Factions delaying Darfur peace deal, says Unamid force chief

The commander of the hybrid AU-UN Mission in Darfur (Unamid), Gen. Martin Luther Agway, has said that rebel factions are delaying the signing of peace agreements in Darfur. 
Gen. Gatsinzi makes a point to his guest, Gen. Agway, at the former’s office at Kimihurura yesterday. (Photo/ J. Mbanda)
Gen. Gatsinzi makes a point to his guest, Gen. Agway, at the former’s office at Kimihurura yesterday. (Photo/ J. Mbanda)

The commander of the hybrid AU-UN Mission in Darfur (Unamid), Gen. Martin Luther Agway, has said that continued divisions among rebel factions is one of the main challenges currently impeding the signing of a comprehensive peace agreement to end Darfur crisis.

He was speaking to journalists at Rwanda’s Ministry of Defence yesterday shortly after paying a courtesy call on Defence Minister, Gen. Marcel Gatsinzi and Rwanda Defence Forces (RDF) Chief of General Staff, Gen. James Kabarebe.

“The situation (in Darfur) is not too bright…There is a big challenge of parties breaking into small, small groups making it difficult for a comprehensive agreement to be reached,” the Nigerian general said of the situation in the troubled western Darfur region.

Divisions among Darfur’s rebel factions have been seen as one of the factors delaying an effective peace deal with Khartoum since the on-and-off talks aimed at ending the violence– which broke out in 2003– got underway about two years ago.

Asked whether what was happening in Darfur was genocide, the Unamid force commander, was hesitant to use the same term which the US– one of the main financiers of Darfur peacekeeping mission– uses to define the Darfur violence.

“I am not a politician. My English is not very good; I really can not define what genocide is. There are problems in Darfur… Some people have termed it genocide, I don’t term it genocide.”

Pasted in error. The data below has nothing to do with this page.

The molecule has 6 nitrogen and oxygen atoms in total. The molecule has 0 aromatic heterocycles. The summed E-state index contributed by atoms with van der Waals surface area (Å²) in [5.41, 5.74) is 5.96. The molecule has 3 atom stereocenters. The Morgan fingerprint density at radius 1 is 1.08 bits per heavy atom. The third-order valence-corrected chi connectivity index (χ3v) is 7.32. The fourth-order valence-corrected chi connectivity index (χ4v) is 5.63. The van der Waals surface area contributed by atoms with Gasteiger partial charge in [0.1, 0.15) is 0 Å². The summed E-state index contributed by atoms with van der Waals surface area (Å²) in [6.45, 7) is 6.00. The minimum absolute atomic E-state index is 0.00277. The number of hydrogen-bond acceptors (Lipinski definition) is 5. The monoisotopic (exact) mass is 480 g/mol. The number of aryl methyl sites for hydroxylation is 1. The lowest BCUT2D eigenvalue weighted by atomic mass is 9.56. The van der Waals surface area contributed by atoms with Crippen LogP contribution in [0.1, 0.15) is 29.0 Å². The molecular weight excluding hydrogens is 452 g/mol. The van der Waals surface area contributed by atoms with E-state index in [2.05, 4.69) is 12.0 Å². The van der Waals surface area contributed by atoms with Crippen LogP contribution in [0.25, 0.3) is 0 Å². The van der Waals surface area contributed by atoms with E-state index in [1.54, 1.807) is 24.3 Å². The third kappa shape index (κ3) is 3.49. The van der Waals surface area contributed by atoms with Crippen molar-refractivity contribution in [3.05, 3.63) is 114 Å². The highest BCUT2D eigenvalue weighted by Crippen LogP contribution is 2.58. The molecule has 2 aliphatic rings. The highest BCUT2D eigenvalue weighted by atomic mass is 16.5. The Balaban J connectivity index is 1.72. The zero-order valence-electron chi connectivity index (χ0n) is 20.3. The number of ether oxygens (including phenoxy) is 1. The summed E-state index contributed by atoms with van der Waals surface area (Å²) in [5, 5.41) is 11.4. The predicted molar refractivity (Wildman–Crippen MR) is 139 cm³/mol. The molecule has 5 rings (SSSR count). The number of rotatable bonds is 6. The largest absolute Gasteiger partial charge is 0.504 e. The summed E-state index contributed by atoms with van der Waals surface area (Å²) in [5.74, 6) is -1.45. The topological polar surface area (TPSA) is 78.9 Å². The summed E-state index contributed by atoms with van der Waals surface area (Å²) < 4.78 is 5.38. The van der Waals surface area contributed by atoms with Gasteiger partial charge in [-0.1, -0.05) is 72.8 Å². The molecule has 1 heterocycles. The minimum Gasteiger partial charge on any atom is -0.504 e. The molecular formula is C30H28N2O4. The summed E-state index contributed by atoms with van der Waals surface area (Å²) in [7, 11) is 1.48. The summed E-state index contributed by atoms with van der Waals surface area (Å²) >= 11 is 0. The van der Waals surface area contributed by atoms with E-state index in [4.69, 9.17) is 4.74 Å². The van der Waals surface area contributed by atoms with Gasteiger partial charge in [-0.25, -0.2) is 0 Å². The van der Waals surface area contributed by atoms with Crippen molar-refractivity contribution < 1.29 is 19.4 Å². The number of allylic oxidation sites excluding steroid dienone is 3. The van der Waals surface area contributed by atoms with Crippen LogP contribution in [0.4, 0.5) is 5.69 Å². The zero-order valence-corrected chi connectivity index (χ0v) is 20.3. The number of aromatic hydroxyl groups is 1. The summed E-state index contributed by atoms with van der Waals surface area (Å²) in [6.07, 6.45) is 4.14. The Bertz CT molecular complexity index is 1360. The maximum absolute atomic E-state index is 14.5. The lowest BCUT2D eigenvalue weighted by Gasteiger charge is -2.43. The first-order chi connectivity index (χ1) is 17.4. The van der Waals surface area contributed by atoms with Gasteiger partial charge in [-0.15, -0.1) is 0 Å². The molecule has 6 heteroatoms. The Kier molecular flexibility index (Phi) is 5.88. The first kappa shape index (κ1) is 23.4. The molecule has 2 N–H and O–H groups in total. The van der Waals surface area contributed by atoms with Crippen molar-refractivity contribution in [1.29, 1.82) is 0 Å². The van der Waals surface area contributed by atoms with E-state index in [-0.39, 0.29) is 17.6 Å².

Agway said the purpose of his visit to Rwanda was to say “big thank you” to the Government of Rwanda, RDF, and the people of Rwanda in general, for their contribution to the Darfur peacekeeping mission.

He described the RDF’s services to Darfur from the time the force first deployed in August 2004 as “sacrificial, outstanding and excellent.”

Referring to the size of the Rwanda’s contingent in Darfur, Gen. Agway, who is deputized by Rwanda’s Maj. Gen. Karenzi Karake, said it was remarkable for a nation to raise as many as four battalions for a single peacekeeping mission.

Rwanda has over 3,500 peacekeepers in Darfur as part of the roughly 10,000-strong joint AU-UN force, a figure still far from the required 26,000 peacekeepers.

But Agway said he was confident many nations would soon come on board and raise the targeted number of peacekeepers.

“On December 31 (2007), there was transfer of the mission (from AU force to a joint AU-UN force), but that was just the beginning of the process. It wasn’t an event but a process. There are a lot of expectations.”

Noting that Darfur lies 2,000 kilometres away from the nearest port, Agway pointed out that it might take long for the necessary peacekeeping logistics to arrive in the region which is 87% as the size of Kenya.

On his part, Gen. Kabarebe said peacekeeping responsibilities should not be left to “two or three nations” but rather should be viewed as a “shared burden” between all nations.

“Responsibility to bring about and maintain peace should be for many willing countries, it should not be left to two or three nations. There are so many challenges to it, and therefore, I would call for shared burden and responsibility,” Gen. Kabarebe said during a joint press briefing with Gen. Agway.

He said he was “looking forward to the increment in numbers of Darfur peacekeepers.

While on a visit to Rwanda last month, US President George W. Bush earmarked $100 million from his foreign aid budget to assist African countries willing to send peacekeeping troops to Darfur.

He announced that Rwanda would receive $12 million of the total package to train additional peacekeepers.

Meanwhile, as part of his itinerary in his weeklong visit to Rwanda, Gen. Agway is set to attend a two-day conference on conflict management organized by the National University of Rwanda which gets underway today at Hotel Novotel Umubano.

Officials said he will also attend a military workshop at Rwanda Military Academy Nyakinama on lessons learned from Darfur in which Rwandan officers who previously served in Darfur will share their experience.

The workshop, the first of its kind and which has attracted among others participants from 17 African countries and experts from US Africa Command (Africom), will be opened today by Chief of General Staff (Land Forces) Charles Kayonga.

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